Submitted to: Journal of Animal Science
Publication Type: Peer Reviewed Journal
Publication Acceptance Date: April 16, 2003
Publication Date: August 1, 2003
Citation: Kerr, B.J., Yen, J.T., Nienaber, J.A., Easter, R.A. Influences of dietary protein level, amino acid supplementation and environmental temperature on performance, body composition, organ weights and total heat production of growing pigs. Journal of Animal Science 2003. v. 81. p. 1998-2007. Interpretive Summary: Lowering the dietary crude protein level and supplementing with certain crystalline amino acids is an approach to reduce nitrogen excretion in pigs. The present study confirms that growth performance and lean tissue gain are similar between growing pigs fed a 16% crude protein diet or a 12% crude protein diet supplemented with adequate crystalline lysine, threonine, and tryptophan. Compared with feeding the 16% CP diet, offering pigs the amino acid supplemented, low-protein diet would result in less nitrogen excretion as reflected in the reduced kidney weights and concentration of serum urea plus ammonia nitrogen. Feeding pigs the amino acid supplemented, low-protein diet would reduce total heat production in growing pigs maintained under thermal neutrality or heat-stressed environment. The resulting energetic benefit, however, is insufficient to impact the metabolism of lean and fat tissues and to alter the rates of lean and lipid accretion in growing pigs.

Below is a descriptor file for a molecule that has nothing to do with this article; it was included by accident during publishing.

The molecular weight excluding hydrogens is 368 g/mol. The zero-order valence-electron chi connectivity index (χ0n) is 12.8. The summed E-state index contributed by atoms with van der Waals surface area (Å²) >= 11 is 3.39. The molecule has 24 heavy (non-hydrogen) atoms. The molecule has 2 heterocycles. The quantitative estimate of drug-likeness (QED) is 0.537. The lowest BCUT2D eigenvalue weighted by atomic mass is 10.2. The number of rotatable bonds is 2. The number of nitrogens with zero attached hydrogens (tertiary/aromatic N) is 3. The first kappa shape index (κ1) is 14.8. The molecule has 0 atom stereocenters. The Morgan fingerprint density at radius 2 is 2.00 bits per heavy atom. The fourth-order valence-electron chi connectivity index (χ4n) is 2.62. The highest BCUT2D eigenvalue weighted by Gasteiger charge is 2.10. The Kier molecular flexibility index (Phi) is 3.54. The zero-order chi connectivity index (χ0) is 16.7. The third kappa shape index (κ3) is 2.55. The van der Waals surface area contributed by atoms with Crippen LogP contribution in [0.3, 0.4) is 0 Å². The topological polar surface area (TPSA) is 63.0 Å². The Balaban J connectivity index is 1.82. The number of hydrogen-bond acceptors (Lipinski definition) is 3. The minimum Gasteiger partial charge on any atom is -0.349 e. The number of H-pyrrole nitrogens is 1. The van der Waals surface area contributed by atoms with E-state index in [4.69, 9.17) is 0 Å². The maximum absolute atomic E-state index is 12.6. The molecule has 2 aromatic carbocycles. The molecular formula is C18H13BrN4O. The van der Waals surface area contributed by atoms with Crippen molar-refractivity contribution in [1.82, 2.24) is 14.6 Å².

Technical Abstract: The study was conducted to determine the effects of feeding a 16% CP diet, a 12% CP diet, or a 12% CP diet supplemented with crystalline Lys, Trp, and Thr (12% CP + AA diet) in a thermal-neutral (23C) or heat-stressed (33C) environment on various body and metabolic parameters in growing pigs. No diet × temperature interaction was observed for any parameter (P >/_ 0.11) except for pigs' activity and pancreas weight. At 33C, pig activity and pancreas weight did not differ among dietary treatments (P > 0.05). But at 23C, pigs fed the 12% CP diet had greater activity than those fed the 16% CP diet or the 12% CP + AA diet (P < 0.05), while the pancreas weight was greater for pigs fed the 12% CP + AA diet than those fed the 12% CP diet (P < 0.05). Compared with 23C, 33C environment reduced activity, heat production, daily gain and daily feed intake, and affected the concentration and accretion of empty body water, protein, and ash, as well as weights of heart, pancreas, stomach, large intestine, and cecum in pigs (P < 0.05). Pigs fed the 12% CP+ AA diet attained similar levels of performance and rates of empty body water, protein, lipid, and ash deposition as pigs fed the 16% CP diet (P >/_ 0.08). Pigs fed the 12% CP + AA diet also had lower serum urea plus ammonia nitrogen levels (P < 0.01) and heat production (P < 0.05) compared with those fed the 16% CP diet or the 12% CP diet. These results confirm that growing pigs fed a 12% CP diet will perform similar to pigs fed a 16% CP diet if crystalline AA are supplemented to the 12% CP diet. The data further indicate that lowering dietary CP and supplementing crystalline AA will reduce heat production in growing pigs whether they are housed at thermal-neutral or heat-stressed environment.